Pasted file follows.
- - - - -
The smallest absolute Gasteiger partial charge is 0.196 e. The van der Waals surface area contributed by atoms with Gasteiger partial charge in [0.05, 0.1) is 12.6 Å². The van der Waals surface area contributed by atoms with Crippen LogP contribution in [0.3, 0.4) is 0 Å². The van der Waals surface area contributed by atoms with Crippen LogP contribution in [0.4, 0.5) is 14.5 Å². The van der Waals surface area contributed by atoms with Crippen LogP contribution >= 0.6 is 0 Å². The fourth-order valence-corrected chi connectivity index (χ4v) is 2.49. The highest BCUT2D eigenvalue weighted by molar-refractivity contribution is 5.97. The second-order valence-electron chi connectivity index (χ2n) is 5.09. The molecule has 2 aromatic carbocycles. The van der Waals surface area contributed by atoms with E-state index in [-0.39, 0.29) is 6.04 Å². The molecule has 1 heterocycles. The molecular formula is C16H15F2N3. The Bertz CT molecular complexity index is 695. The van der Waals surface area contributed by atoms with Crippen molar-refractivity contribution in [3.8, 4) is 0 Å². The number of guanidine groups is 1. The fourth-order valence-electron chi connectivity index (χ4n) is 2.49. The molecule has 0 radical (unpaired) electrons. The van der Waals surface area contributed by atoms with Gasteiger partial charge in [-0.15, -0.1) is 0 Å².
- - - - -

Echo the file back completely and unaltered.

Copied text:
The smallest absolute Gasteiger partial charge is 0.196 e. The van der Waals surface area contributed by atoms with Gasteiger partial charge in [0.05, 0.1) is 12.6 Å². The van der Waals surface area contributed by atoms with Crippen LogP contribution in [0.3, 0.4) is 0 Å². The van der Waals surface area contributed by atoms with Crippen LogP contribution in [0.4, 0.5) is 14.5 Å². The van der Waals surface area contributed by atoms with Crippen LogP contribution >= 0.6 is 0 Å². The fourth-order valence-corrected chi connectivity index (χ4v) is 2.49. The highest BCUT2D eigenvalue weighted by molar-refractivity contribution is 5.97. The second-order valence-electron chi connectivity index (χ2n) is 5.09. The molecule has 2 aromatic carbocycles. The van der Waals surface area contributed by atoms with E-state index in [-0.39, 0.29) is 6.04 Å². The molecule has 1 heterocycles. The molecular formula is C16H15F2N3. The Bertz CT molecular complexity index is 695. The van der Waals surface area contributed by atoms with Crippen molar-refractivity contribution in [3.8, 4) is 0 Å². The number of guanidine groups is 1. The fourth-order valence-electron chi connectivity index (χ4n) is 2.49. The molecule has 0 radical (unpaired) electrons. The van der Waals surface area contributed by atoms with Gasteiger partial charge in [-0.15, -0.1) is 0 Å².